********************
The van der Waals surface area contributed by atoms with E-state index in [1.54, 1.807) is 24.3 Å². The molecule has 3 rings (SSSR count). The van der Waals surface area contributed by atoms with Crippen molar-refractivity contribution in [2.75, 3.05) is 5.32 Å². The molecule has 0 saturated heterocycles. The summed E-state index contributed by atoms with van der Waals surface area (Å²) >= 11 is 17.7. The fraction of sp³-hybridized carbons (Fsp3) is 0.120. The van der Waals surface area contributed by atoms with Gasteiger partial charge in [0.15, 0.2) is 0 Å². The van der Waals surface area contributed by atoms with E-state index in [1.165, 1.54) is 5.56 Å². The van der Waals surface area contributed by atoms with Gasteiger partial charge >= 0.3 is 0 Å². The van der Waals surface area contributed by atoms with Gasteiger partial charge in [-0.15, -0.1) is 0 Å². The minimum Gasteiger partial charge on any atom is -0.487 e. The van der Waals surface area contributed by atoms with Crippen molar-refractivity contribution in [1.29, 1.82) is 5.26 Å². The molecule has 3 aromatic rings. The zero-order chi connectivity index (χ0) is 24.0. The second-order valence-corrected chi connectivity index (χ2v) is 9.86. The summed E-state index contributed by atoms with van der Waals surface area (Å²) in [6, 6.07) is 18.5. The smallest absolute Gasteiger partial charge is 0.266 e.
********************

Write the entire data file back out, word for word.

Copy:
The van der Waals surface area contributed by atoms with E-state index in [1.54, 1.807) is 24.3 Å². The molecule has 3 rings (SSSR count). The van der Waals surface area contributed by atoms with Crippen molar-refractivity contribution in [2.75, 3.05) is 5.32 Å². The molecule has 0 saturated heterocycles. The summed E-state index contributed by atoms with van der Waals surface area (Å²) >= 11 is 17.7. The fraction of sp³-hybridized carbons (Fsp3) is 0.120. The van der Waals surface area contributed by atoms with Gasteiger partial charge in [0.15, 0.2) is 0 Å². The van der Waals surface area contributed by atoms with E-state index in [1.165, 1.54) is 5.56 Å². The van der Waals surface area contributed by atoms with Gasteiger partial charge >= 0.3 is 0 Å². The van der Waals surface area contributed by atoms with Gasteiger partial charge in [-0.15, -0.1) is 0 Å². The minimum Gasteiger partial charge on any atom is -0.487 e. The van der Waals surface area contributed by atoms with Crippen molar-refractivity contribution in [1.29, 1.82) is 5.26 Å². The molecule has 3 aromatic rings. The zero-order chi connectivity index (χ0) is 24.0. The second-order valence-corrected chi connectivity index (χ2v) is 9.86. The summed E-state index contributed by atoms with van der Waals surface area (Å²) in [6, 6.07) is 18.5. The smallest absolute Gasteiger partial charge is 0.266 e.